Re: Another tool ID needed XII

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writes:

I cannot put an earlier date on metal lathes but I do recall that at the Geddy House foundary at Colonial Williamsburg, VA they have, or had, a metal lathe. Given CW's extensive historical crafts research that would have made them available in 1770...
John
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John Grossbohlin wrote:

It depends on what you mean by 'metal lathe'. If you mean a lathe used to turn metal, then they go back at least to the 15th century. However those looked just like heavy duty wood lathes. Up to the end of the 19th century a lot of metal turning was still done on lathes that looked like that, often turned by a foot treadle.
If you mean a lathe that looks like what we think of as a metal lathe, with lead screw, crossfeed tool holder, apron, change gears, etc., then you're talking about something that evolved throughout most of the 19th century and continues to evolve today.
--RC
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On 5 Oct 2004 15:49:23 GMT, Bruce Barnett

No. but what's "ancient" ?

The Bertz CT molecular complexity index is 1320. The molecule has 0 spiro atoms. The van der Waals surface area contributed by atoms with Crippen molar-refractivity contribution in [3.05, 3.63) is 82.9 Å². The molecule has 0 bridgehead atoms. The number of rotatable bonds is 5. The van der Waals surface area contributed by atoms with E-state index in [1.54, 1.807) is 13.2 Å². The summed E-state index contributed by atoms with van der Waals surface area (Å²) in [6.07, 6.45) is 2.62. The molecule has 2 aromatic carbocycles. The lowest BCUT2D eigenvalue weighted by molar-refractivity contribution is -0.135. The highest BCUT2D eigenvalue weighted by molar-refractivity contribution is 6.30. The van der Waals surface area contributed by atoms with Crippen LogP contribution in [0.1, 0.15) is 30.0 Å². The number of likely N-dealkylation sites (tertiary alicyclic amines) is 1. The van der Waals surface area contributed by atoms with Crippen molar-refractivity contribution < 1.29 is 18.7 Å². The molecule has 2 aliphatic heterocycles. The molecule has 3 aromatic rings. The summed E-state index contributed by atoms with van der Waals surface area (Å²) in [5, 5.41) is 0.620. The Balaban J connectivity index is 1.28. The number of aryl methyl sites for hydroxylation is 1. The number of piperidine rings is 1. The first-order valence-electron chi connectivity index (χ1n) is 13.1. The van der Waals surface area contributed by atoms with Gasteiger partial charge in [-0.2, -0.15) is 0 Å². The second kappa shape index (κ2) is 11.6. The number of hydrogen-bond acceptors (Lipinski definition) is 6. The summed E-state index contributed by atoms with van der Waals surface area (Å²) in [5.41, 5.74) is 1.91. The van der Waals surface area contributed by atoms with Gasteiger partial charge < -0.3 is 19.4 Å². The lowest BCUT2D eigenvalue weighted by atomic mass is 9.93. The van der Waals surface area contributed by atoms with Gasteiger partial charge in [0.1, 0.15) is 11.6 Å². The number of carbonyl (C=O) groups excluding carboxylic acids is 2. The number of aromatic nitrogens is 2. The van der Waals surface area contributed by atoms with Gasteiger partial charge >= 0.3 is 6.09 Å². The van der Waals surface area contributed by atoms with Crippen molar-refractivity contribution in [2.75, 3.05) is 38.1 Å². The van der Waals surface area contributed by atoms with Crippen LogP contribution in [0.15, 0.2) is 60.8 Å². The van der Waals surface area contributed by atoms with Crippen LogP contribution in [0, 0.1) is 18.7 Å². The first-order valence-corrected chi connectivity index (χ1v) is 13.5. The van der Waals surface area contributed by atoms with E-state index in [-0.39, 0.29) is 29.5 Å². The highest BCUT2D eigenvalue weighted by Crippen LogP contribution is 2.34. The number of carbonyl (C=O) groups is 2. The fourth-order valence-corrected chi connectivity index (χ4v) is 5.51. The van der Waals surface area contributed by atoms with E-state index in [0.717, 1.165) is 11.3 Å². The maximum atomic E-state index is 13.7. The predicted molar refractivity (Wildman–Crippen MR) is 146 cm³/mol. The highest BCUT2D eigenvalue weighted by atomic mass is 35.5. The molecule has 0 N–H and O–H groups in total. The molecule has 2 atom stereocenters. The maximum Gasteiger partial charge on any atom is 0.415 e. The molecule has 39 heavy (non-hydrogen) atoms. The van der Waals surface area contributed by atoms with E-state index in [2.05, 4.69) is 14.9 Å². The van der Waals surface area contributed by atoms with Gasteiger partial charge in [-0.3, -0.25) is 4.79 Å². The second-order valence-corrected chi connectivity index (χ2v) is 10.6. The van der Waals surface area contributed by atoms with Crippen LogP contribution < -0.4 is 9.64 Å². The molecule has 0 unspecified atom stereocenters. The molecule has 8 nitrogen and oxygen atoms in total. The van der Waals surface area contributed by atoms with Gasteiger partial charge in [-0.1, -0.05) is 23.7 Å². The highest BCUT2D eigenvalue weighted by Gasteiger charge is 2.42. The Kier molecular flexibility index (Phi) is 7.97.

Given a quick look, I (and most others with an interest) can quite easily date a lather from about 1890 onwards, just by looking. There were a whole range of innovations, both in features to be used, and in techniques for how lathes were made.
If you have any interest in the history of engineering or machine tools, find a copy of LTC Rolt's classic "Tools for the Job".
--
Smert' spamionam

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I've seen #147 at rural auctions numerous times, and it has always been described as a tool to use on heavy chains to "un-kink" or straighten stubborn chain links. The two pointy finger-like extensions are supposedly placed over the holes in the adjacent kinked chain links and the tool's flat surface (the base the tool is standing on in your photo) is hit with a hammer, the blow forcing the links to straighten. Never used one or saw one in action, but enough auctioneers have described the item's use as above, that I tend to believe them.
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